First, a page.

Reading these two paragraphs it is clear that the respondent pleaded that he purchased the property on 20th January, 1968. In other words he pleaded that he was the owner of the suit property. In para 18 (a) of the eviction application it was pleaded that he and his family members had no other reasonably suitable residential accommodation with them. There is thus no substance in this objection of the appellant-tenant. It is in evidence that the respondent is the owner of the suit property, that the premises were let for residential purposes. The eviction application however does not allege the particulars of the family members of the respondent and the accommodation available to him. However, in evidence it has been proved that the family of the respondent consists of himself, his wife, his son and his son's wife. It is also in evidence that one Shanti Devi was in occupation as a tenant in one room, one kitchen, one tin-shed besides two stores which she vacated and handed over possession to the respondent-landlord in July/ August, 1976 during the pendency of the eviction proceedings. The respondent-landlord had been in possession of the remaining ground floor consisting of a room measuring 15'-9'x7'-9' verandah, store, common bath and a kitchen. Learned counsel submits that the accommodation consisting of the entire ground floor now admittedly in possession of respondent is sufficient for his requirement. He further submits that in the previous eviction case which was dismissed on 9th April, 1975 it was held by this court that after getting possession of the premises in occupation of Shanti Devi bona fide requirement of the respondent-landlord would be deemed to be satisfied. I may mention that when the previous eviction application was filed in 1970 the family consisited of the respondent his wife and an unmarried son. The appeal in the previous case was decided on 9th April, 1975 and it was observed that the premises in occupation of Shanti Devi were going to fall vacant in June, 1975 and the respondent would get vacant possession of the premises in her occupation on the ground floor. It was also observed that the entire ground floor would be available to the landlord and that accommodation would be sufficient for the needs of the respondent and his son and both could conveniently live on the ground floor of the house. Learned counsel for the appellant submits that there has been no change in the circumstances of the respondent since 9th April, 1975 when the previous appeal was decided. Learned counsel for the respondent submits that the respondent's son has been married and he has got his child. There is no evidence on record to show when the marriage of the respondent's soon took place but it is admitted that he was married in March, 1975 i.e. before the decision of the previous appeal by this court. . The respondent submits that as there has been marriage of the resondent's son and birth of a child, the circumstances have changed and the respondent is entitled to an order of eviction. I do not agree. The ground floor was held to be sufficient for the respondent and his son in the previous case. At that time the premises in occupation of Shanti Devi were expected to be vacated in June, 1975 but in fact the same were vacated in July or August, 1976 and since then have been in occuptation of the respondent. Prior to vacation of the premises by Shanti Devi, the respondent-landlord was having a complete residential unit for himself and when Shanti Devi vacated in August, 1976 the complete unit consisting of bed room, kitchen etc. further came in possession of the respondent for his son. The decision in the previous case on 9th April, 1975 and the subsequent acquisition of the remaining premises in occupation of Shanti Devi leads me to the conclusion that the present eviction under Section 14(1)(e) of the Act is barred by principles of resjudicata and in any case I am of the view that the requirement of the respondent was satisfied when he obtained possession of the remaining portion of the ground floor in July, 1976. There is no allegation in the eviction application that even after obtaining the possession of the premises on ground floor from Shani Devi the respondent would be in need of suit premises on the first floor. The Tribunal has held that there was a change in the circumstances since the decision of the previous eviction case but there is no evidence in support of this finding. On contrary on 9th April, 1975 when the previous eviction application was dismissed by this Court, the family of the respondent consisted of himself, his wife, his son and son's wife. The only addition is of a child. This is not a sufficient change in the circumstances. The respondent is thereforee not entitled to claim eviction of the appellant on the ground mentioned in Section 14(1)(e) of the Act.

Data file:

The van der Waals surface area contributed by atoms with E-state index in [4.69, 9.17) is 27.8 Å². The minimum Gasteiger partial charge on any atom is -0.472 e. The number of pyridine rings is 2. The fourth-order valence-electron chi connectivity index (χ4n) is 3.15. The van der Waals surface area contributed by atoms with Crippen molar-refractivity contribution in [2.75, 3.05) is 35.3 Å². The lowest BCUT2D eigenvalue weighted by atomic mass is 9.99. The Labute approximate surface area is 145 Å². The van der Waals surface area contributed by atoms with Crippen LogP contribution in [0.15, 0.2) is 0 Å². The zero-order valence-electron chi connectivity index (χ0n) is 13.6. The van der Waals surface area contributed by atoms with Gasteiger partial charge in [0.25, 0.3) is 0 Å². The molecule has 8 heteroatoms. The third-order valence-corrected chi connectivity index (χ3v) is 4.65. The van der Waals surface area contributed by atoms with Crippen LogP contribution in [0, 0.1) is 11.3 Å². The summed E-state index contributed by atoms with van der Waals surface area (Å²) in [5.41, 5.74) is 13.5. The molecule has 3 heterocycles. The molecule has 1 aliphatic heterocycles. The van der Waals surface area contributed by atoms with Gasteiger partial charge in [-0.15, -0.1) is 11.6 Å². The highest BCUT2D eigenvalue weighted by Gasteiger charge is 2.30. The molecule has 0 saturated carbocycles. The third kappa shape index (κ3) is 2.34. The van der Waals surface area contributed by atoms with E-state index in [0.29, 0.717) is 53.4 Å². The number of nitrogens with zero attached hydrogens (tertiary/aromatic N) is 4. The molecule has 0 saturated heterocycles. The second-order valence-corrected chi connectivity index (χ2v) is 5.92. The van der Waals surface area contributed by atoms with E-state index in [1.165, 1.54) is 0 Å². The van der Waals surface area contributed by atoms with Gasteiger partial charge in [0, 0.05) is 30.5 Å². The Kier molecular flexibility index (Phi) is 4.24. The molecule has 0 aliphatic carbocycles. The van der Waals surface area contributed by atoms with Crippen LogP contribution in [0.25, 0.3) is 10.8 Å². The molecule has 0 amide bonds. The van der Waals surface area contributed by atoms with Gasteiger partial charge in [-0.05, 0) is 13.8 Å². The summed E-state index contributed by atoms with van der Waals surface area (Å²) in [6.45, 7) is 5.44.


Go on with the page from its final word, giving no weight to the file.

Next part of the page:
(3) Learned counsel for the appellant next submits that eviction on ground of non-payment is not available to the respondent. He submits that the appellant had been tendering rent to the respondent-landlord from time to time but on his refusal the rent was used to be deposited under Section 27 of the Act. The appellant had deposited rent for the period ending March, 1973 at Rs. 8.00 per month under Section 27 of the Act. On 12th November, 1973 notice of demand was issued to the appellant requiring him to pay the arrears from 1st February, 1972 at Rs. 8.00 per month. There is no evidence on record that the appellant-tenant ever paid or tendered the admitted amount of arrears of rent for the period from 1st April, 1973 to the respondent landlord after the receipt of the notice of demand. Thus the respondent had a cause of action for eviction of the appellant under Section 14(1)(a) of the Act. An order under Section 15(1) was passed on 27th April, 1976 and it is not disputed that the appellant had complied with the same. As the appellant has deposited all rents in pursuance of the order dated 27th April, 1976 under Section 15(1) of the Act, no order for eviction on the ground specified in Section 14(1)(a) of the Act can be passed. He is entitled to the benefit under Section 14(2) of the Act.